Re: lpic certification courses
- Date: Wed, 28 Nov 2018 07:35:34 -0500
- From: Dan Ritter <dsr@xxxxxxxxxxxxxxxx>
- Subject: Re: lpic certification courses
john doe wrote:
> On 11/28/2018 12:12 PM, Dan Ritter wrote:
> > When I hire a junior sysadmin, if I can't get relevant employment
> > experience, I look for an ability to explain their home system(s) and
> > detail it enthusiastically ...
> Out of curiosity, what would it take for a home system(s) to be
> considered as being sufficient?
It's not what it is*, it's what the person knows about it and can explain,
on the spot, demonstrating their existing depth of knowledge and their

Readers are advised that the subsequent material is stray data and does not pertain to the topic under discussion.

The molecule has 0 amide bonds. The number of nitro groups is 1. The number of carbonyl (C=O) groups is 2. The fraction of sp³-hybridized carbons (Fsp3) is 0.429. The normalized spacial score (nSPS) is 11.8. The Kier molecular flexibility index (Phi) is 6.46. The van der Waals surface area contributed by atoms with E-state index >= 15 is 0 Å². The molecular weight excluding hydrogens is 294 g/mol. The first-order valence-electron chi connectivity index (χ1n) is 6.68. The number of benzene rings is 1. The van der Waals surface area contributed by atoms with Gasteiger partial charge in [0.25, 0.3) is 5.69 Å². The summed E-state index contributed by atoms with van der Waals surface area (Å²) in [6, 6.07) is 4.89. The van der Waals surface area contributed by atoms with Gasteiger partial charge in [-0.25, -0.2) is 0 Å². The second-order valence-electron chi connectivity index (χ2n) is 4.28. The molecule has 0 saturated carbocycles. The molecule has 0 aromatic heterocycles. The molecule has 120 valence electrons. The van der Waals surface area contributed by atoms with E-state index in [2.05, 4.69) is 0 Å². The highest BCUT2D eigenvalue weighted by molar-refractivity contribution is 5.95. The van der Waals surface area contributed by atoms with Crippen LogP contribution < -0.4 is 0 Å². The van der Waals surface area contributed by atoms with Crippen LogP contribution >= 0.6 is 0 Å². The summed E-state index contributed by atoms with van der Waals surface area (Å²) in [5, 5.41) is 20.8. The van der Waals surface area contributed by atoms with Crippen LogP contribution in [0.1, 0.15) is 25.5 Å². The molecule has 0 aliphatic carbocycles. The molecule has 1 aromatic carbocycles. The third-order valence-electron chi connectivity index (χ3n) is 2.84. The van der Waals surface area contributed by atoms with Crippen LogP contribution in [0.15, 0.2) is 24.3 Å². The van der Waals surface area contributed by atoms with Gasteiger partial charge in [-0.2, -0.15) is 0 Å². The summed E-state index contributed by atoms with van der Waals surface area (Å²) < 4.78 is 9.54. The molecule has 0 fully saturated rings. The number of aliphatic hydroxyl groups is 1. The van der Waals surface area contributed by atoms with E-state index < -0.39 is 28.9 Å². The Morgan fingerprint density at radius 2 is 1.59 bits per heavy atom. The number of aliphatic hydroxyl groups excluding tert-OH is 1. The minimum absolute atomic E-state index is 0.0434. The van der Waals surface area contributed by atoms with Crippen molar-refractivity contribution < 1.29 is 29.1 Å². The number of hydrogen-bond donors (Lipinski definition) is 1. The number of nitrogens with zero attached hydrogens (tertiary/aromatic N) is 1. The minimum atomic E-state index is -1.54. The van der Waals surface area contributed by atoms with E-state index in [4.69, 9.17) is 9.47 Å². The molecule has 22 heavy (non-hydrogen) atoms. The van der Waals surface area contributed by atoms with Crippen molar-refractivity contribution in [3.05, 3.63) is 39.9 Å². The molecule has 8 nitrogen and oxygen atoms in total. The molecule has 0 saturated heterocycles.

ability to communicate that.
One should be able to sketch a diagram of your house network out to the
ISP; talk about your choices for routing, switching, and firewalling;
discuss hardware choices (presumably on a small budget, so there should
be a keen awareness of price/performance and tradeoffs); explain DNS
and any services run, both internally and externally. What would you
change if you had to do it over? What's the most important change you
would want to make on a small budget? On a large budget?
I expect a junior sysadmin to tackle new projects starting by defining
requirements, researching options, evaluating tradeoffs, and establishing
success criteria. The step from master of your home to servant of a
working group starts with realizing that the job is about handling other
* I can tell you what would be insufficient, though: if everything you
have or do is aimed purely at being an end-user, that's not an indication
that you want to herd systems. Show the hacker spirit.